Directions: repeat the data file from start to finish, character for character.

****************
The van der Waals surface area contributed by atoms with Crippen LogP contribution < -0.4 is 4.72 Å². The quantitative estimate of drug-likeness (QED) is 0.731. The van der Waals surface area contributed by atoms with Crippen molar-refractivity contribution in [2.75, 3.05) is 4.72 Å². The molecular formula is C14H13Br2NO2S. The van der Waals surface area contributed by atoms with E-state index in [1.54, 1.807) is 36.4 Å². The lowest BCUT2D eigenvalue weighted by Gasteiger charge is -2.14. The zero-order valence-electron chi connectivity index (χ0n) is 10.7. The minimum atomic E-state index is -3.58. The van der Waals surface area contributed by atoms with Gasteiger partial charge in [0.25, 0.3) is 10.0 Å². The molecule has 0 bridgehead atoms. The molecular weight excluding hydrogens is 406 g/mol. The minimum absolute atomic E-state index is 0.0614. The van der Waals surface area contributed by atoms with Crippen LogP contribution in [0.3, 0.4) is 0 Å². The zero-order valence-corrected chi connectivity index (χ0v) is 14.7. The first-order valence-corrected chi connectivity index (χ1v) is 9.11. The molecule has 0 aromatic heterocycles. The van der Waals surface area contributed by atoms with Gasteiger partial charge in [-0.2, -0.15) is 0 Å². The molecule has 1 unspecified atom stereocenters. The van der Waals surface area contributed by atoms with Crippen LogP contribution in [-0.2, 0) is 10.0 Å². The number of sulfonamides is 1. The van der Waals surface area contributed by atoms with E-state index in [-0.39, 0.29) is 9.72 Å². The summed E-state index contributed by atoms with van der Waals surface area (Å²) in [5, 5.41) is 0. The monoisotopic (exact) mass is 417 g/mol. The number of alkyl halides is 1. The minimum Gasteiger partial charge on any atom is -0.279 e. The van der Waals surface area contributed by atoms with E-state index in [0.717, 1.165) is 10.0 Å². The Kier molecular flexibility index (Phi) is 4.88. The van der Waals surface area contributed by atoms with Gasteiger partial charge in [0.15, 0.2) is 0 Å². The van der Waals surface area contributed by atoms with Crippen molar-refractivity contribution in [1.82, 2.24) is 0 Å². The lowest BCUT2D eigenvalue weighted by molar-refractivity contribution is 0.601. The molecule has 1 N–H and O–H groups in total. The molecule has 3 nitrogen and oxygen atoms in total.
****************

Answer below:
The van der Waals surface area contributed by atoms with Crippen LogP contribution < -0.4 is 4.72 Å². The quantitative estimate of drug-likeness (QED) is 0.731. The van der Waals surface area contributed by atoms with Crippen molar-refractivity contribution in [2.75, 3.05) is 4.72 Å². The molecular formula is C14H13Br2NO2S. The van der Waals surface area contributed by atoms with E-state index in [1.54, 1.807) is 36.4 Å². The lowest BCUT2D eigenvalue weighted by Gasteiger charge is -2.14. The zero-order valence-electron chi connectivity index (χ0n) is 10.7. The minimum atomic E-state index is -3.58. The van der Waals surface area contributed by atoms with Gasteiger partial charge in [0.25, 0.3) is 10.0 Å². The molecule has 0 bridgehead atoms. The molecular weight excluding hydrogens is 406 g/mol. The minimum absolute atomic E-state index is 0.0614. The van der Waals surface area contributed by atoms with Crippen LogP contribution in [0.3, 0.4) is 0 Å². The zero-order valence-corrected chi connectivity index (χ0v) is 14.7. The first-order valence-corrected chi connectivity index (χ1v) is 9.11. The molecule has 0 aromatic heterocycles. The van der Waals surface area contributed by atoms with Gasteiger partial charge in [-0.2, -0.15) is 0 Å². The molecule has 1 unspecified atom stereocenters. The van der Waals surface area contributed by atoms with Crippen LogP contribution in [-0.2, 0) is 10.0 Å². The number of sulfonamides is 1. The van der Waals surface area contributed by atoms with E-state index in [-0.39, 0.29) is 9.72 Å². The summed E-state index contributed by atoms with van der Waals surface area (Å²) in [5, 5.41) is 0. The monoisotopic (exact) mass is 417 g/mol. The number of alkyl halides is 1. The minimum Gasteiger partial charge on any atom is -0.279 e. The van der Waals surface area contributed by atoms with E-state index in [0.717, 1.165) is 10.0 Å². The Kier molecular flexibility index (Phi) is 4.88. The van der Waals surface area contributed by atoms with Gasteiger partial charge in [0.15, 0.2) is 0 Å². The van der Waals surface area contributed by atoms with Crippen molar-refractivity contribution in [1.82, 2.24) is 0 Å². The lowest BCUT2D eigenvalue weighted by molar-refractivity contribution is 0.601. The molecule has 1 N–H and O–H groups in total. The molecule has 3 nitrogen and oxygen atoms in total.